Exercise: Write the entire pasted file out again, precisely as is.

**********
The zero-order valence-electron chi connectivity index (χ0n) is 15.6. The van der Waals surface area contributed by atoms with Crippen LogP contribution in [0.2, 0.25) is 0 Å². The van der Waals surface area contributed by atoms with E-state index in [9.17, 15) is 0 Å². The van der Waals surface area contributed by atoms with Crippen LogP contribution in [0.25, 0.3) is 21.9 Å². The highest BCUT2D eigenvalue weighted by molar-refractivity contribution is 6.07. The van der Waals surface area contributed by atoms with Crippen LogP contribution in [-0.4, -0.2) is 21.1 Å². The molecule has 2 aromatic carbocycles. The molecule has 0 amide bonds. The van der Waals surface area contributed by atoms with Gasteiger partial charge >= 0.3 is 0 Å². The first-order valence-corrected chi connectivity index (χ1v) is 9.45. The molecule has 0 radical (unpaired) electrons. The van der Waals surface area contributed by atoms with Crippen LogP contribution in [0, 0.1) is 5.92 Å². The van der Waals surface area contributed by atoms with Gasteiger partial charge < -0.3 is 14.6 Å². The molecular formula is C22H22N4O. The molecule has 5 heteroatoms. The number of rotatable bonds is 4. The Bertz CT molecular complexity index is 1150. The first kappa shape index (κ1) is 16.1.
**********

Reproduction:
The zero-order valence-electron chi connectivity index (χ0n) is 15.6. The van der Waals surface area contributed by atoms with Crippen LogP contribution in [0.2, 0.25) is 0 Å². The van der Waals surface area contributed by atoms with E-state index in [9.17, 15) is 0 Å². The van der Waals surface area contributed by atoms with Crippen LogP contribution in [0.25, 0.3) is 21.9 Å². The highest BCUT2D eigenvalue weighted by molar-refractivity contribution is 6.07. The van der Waals surface area contributed by atoms with Crippen LogP contribution in [-0.4, -0.2) is 21.1 Å². The molecule has 2 aromatic carbocycles. The molecule has 0 amide bonds. The van der Waals surface area contributed by atoms with Gasteiger partial charge >= 0.3 is 0 Å². The first-order valence-corrected chi connectivity index (χ1v) is 9.45. The molecule has 0 radical (unpaired) electrons. The van der Waals surface area contributed by atoms with Crippen LogP contribution in [0, 0.1) is 5.92 Å². The van der Waals surface area contributed by atoms with Gasteiger partial charge < -0.3 is 14.6 Å². The molecular formula is C22H22N4O. The molecule has 5 heteroatoms. The number of rotatable bonds is 4. The Bertz CT molecular complexity index is 1150. The first kappa shape index (κ1) is 16.1.